Saturday, 6 October 2012

Old School Renaissance and Me

Way back in the mists of time... well, 1984, actually, I had my first taste of a tabletop roleplaying game in the form of the classic red box Dungeons and Dragons Basic Set. My very first character, a thief named Jamm Donutt - yeah, yeah, I was thirteen years old - made his very first kill in the module... erm... well, I can't remember the name, but I do know I killed a skeleton. Well, killed a skeleton again, because it was undead. Destroyed it, then.

I remember going on to have plenty of great adventures with Basic D&D over the next couple of years. I moved on to the West End Games Star Wars: The Roleplaying Game in late 1987 so didn't spend as much time playing D&D as much as I would have liked.

It was AD&D 2nd Edition that turned me off D&D for the better part of twenty years. This simple, flowing, fun game I had been playing suddenly became this bloated mess and the group I played with was all about the stats. Confusion would reign at the table as modifiers and tables were thrown about and this simple, quick, fun game became a chore.

After a blast at D&D 4th Edition and Pathfinder over the last couple of years my gaming group settled down with Dragon Warriors, a few Fighting Fantasy playtests and most recently Call of Cthulhu. These excellent games with their simple rules systems were much more adventure and story orientated and the stats took something of a back seat. More recently, Big J, our resident DM and D&D expert, decided to go back to what made the games fun in the first place - simple rules that concentrated on the adventure. As he was the very first DM I ever gamed with and ran the adventure in which Jamm Donutt killed/destroyed his first foe there was a certain level of excitement.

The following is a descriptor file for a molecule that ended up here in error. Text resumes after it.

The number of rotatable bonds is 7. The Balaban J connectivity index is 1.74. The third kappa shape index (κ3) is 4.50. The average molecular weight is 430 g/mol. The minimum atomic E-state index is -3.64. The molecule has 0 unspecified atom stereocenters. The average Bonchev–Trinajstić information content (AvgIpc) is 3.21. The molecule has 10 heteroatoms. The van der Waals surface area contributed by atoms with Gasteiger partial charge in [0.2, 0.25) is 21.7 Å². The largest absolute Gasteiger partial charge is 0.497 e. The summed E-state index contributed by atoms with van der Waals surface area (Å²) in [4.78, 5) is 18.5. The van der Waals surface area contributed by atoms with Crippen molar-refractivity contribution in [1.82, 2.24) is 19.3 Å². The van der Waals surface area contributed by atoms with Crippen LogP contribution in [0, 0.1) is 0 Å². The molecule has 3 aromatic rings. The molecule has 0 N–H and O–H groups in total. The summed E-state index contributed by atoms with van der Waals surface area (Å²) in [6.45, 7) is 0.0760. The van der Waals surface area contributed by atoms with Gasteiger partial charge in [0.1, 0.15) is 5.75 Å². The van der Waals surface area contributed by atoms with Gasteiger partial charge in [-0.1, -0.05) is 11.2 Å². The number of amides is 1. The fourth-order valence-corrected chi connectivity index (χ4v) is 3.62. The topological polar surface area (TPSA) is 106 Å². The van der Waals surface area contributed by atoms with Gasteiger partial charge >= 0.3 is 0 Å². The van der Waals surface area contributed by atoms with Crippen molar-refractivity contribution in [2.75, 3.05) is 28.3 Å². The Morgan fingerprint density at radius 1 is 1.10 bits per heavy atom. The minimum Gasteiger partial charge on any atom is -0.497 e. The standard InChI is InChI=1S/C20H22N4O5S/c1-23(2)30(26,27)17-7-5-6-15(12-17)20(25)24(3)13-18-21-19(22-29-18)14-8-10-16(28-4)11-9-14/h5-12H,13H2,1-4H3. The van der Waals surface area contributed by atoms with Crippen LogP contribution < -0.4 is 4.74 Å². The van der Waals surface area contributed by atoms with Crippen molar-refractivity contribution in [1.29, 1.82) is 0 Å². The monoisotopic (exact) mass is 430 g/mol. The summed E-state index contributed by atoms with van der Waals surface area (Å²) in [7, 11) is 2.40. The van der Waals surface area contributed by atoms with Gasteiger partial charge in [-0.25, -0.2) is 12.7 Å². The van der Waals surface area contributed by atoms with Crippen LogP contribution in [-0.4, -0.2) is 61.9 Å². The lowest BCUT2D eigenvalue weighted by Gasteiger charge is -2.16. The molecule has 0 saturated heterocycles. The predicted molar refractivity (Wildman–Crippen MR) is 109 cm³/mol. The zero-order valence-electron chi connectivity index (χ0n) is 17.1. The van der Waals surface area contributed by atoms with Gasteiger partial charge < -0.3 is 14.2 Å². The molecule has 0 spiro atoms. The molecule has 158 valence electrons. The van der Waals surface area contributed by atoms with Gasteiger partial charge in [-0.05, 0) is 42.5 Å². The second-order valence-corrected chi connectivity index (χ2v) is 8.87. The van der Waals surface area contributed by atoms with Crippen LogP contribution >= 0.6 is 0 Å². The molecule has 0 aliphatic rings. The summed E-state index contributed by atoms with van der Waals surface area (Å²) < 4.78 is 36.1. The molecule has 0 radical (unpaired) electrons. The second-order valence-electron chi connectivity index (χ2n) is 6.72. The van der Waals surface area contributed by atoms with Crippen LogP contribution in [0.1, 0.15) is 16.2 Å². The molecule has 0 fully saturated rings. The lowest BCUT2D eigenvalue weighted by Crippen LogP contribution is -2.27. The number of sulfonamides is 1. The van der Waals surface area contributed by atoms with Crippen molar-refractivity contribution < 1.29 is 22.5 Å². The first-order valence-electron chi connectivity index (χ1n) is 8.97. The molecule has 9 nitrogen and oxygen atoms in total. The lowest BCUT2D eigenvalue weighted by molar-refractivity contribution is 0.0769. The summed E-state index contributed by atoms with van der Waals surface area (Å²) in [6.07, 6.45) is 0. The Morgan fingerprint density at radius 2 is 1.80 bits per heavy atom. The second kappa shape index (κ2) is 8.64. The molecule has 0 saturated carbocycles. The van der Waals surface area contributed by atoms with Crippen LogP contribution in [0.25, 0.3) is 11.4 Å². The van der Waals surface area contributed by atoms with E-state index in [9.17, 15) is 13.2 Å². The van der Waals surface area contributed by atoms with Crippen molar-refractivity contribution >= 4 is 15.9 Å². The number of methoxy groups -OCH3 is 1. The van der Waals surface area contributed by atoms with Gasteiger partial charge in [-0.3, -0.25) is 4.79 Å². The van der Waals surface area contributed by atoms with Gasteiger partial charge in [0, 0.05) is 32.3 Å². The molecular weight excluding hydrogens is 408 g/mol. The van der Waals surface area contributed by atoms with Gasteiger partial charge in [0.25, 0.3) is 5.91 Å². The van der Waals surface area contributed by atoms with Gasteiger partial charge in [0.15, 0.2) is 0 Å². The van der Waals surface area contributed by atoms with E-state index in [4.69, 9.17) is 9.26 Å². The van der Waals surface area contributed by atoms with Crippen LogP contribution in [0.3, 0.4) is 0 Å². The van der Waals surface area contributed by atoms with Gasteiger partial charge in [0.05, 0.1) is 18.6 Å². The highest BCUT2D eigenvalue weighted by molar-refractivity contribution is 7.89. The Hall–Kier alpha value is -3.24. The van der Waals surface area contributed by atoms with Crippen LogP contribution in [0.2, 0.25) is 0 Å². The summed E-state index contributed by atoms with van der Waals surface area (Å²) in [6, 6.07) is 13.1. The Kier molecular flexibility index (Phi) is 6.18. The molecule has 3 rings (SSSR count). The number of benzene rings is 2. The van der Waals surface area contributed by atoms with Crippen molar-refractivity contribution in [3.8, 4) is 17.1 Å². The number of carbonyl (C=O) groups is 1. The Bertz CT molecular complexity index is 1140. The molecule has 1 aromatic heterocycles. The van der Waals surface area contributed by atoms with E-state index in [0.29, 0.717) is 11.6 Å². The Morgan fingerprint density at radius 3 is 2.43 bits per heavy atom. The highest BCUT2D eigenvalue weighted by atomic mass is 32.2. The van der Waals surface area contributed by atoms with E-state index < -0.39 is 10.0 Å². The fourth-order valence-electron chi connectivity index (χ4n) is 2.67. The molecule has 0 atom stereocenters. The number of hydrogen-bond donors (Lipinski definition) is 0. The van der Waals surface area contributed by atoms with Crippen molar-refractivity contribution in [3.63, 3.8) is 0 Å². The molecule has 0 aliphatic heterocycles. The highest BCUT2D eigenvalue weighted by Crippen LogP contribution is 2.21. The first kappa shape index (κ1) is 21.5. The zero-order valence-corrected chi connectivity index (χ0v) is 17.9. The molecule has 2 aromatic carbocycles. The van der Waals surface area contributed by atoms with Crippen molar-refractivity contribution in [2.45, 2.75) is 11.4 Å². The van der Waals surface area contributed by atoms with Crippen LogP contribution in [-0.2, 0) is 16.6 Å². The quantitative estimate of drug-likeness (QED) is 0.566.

After getting hold of the always amazing D&D Rules Cyclopedia and the excellent new Dungeon Crawl Classics rulebook, Big J made his decision: he was going back to proper Basic D&D, the purple book that he started the hobby with. So, we rolled up new basic D&D characters (the proper way - straight forward ability rolls and hit dice) and he even did a quick test run in the same dungeon that he ran for me back in 1984. I created a dwarf this time, Burgen Beerswiller, and we ran through a couple of encounters.

Now I understand why Old School Renaissance dudes blow the trumpet of the original game so much. This took me back... I was using an old school character sheet, old school dice and making rolls against old school THAC0 (which, to be honest, I still don't like - that was something D&D 3.X got right, in my opinion). It was amazing how quickly certain things came back to me and even though the other two guys we're playing with are much younger than us and might not fully understand the excitment that me and Big J were feeling, they loved it. The characterisations were bold and over-the-top, the combat fast and fluid and strangely satisfying. We were eager to get stuck in to the game proper but I had my Call of Cthulhu campaign to finish, which I did last session. Now we're free to indulge ourselves in Basic D&D goodness.